Well, that was that. It had all been very undignified, sordid, and perfectly ridiculous. The thought of renewing his love life had never entered his mind.
The train was slowing down. Professor Adler shook himself out of his obsessive reminiscing and saw once more what was actually before his eyes. Buchs. He went into the corridor and pulled down the window to look out. In the old days the train used to stand here endlessly for customs formalities. He remembered a holiday he had spent with his parents in Lucerne as a small boy. What a long journey it had been, and how bored and impatient he had felt standing in this dull little station, with nothing to look at except the boxes of red geraniums in the stationmaster’s windows. He leaned out and craned his neck to see whether there were any there now, but his carriage was standing rather far down the line and dusk was falling. He couldn’t make out anything. It did not occur to him that only a short while ago he had been hesitating whether or not to leave the train here before it crossed the frontier. Then, suddenly, before he had had time to remember this, the train moved on. It had stopped for barely five minutes.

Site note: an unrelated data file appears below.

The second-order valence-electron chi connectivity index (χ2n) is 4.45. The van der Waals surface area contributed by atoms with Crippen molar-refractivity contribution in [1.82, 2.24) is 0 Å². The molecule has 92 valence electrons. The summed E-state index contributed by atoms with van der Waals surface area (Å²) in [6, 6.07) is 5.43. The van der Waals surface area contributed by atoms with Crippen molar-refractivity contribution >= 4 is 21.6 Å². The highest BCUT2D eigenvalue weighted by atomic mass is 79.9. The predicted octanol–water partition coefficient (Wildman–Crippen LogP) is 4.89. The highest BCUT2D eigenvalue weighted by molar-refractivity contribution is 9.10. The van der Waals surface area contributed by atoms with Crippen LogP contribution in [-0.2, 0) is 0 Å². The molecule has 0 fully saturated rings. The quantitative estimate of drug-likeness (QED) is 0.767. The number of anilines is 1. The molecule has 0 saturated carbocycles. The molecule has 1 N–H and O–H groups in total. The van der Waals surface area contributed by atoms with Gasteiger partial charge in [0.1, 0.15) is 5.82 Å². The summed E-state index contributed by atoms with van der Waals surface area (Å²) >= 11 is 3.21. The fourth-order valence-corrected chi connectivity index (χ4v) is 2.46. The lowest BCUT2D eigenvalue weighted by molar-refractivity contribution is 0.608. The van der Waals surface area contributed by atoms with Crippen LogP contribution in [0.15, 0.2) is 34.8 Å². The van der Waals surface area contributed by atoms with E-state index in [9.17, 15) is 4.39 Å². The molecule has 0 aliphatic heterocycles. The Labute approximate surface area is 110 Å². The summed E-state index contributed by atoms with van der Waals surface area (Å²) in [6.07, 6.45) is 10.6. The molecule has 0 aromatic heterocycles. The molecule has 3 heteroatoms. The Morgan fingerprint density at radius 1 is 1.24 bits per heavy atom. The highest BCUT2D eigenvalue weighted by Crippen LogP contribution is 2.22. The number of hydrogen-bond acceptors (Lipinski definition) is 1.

In a few moments they had crossed the little river and were approaching the mountains. And just as suddenly and unaccountably a wave of some unidentifiable emotion swept through Kuno Adler. Apprehension? But of what? It felt like a physical sickness, a mental darkness. He was not an automaton now: he was an animal, tense, wary, charged with feeling, stripped of reason. He heard steps coming down the narrow passage, and a voice next door: ‘Austrian passport control!’ The words were repeated a minute later at the entrance to his own compartment.